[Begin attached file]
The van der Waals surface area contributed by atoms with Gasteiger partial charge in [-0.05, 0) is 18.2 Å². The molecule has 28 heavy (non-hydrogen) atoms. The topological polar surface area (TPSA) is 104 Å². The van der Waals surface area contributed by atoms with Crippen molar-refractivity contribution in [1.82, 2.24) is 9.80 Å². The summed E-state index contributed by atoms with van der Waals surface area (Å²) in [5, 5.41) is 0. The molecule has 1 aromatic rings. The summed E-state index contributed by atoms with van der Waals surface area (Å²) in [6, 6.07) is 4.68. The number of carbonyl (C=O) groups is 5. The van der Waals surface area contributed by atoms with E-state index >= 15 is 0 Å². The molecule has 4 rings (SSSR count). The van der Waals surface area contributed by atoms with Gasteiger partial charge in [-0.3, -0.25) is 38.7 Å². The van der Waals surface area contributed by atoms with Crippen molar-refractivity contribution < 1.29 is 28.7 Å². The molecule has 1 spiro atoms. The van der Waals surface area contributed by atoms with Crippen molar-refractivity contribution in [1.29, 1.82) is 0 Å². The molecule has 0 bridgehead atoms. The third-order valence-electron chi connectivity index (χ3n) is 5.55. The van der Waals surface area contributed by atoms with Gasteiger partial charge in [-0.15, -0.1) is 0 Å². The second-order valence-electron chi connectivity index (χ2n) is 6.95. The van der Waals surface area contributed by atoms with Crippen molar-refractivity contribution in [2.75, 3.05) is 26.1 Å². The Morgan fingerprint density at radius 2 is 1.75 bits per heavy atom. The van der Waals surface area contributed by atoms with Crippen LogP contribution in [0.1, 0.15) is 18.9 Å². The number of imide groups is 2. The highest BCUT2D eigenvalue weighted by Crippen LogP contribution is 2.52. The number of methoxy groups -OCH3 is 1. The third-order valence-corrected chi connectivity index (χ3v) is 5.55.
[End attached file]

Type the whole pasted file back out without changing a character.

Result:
The van der Waals surface area contributed by atoms with Gasteiger partial charge in [-0.05, 0) is 18.2 Å². The molecule has 28 heavy (non-hydrogen) atoms. The topological polar surface area (TPSA) is 104 Å². The van der Waals surface area contributed by atoms with Crippen molar-refractivity contribution in [1.82, 2.24) is 9.80 Å². The summed E-state index contributed by atoms with van der Waals surface area (Å²) in [5, 5.41) is 0. The molecule has 1 aromatic rings. The summed E-state index contributed by atoms with van der Waals surface area (Å²) in [6, 6.07) is 4.68. The number of carbonyl (C=O) groups is 5. The van der Waals surface area contributed by atoms with E-state index >= 15 is 0 Å². The molecule has 4 rings (SSSR count). The van der Waals surface area contributed by atoms with Gasteiger partial charge in [-0.3, -0.25) is 38.7 Å². The van der Waals surface area contributed by atoms with Crippen molar-refractivity contribution < 1.29 is 28.7 Å². The molecule has 1 spiro atoms. The van der Waals surface area contributed by atoms with Crippen molar-refractivity contribution in [1.29, 1.82) is 0 Å². The molecule has 0 bridgehead atoms. The third-order valence-electron chi connectivity index (χ3n) is 5.55. The van der Waals surface area contributed by atoms with Gasteiger partial charge in [-0.15, -0.1) is 0 Å². The second-order valence-electron chi connectivity index (χ2n) is 6.95. The van der Waals surface area contributed by atoms with Crippen molar-refractivity contribution in [2.75, 3.05) is 26.1 Å². The Morgan fingerprint density at radius 2 is 1.75 bits per heavy atom. The van der Waals surface area contributed by atoms with Crippen LogP contribution in [0.1, 0.15) is 18.9 Å². The number of imide groups is 2. The highest BCUT2D eigenvalue weighted by Crippen LogP contribution is 2.52. The number of methoxy groups -OCH3 is 1. The third-order valence-corrected chi connectivity index (χ3v) is 5.55.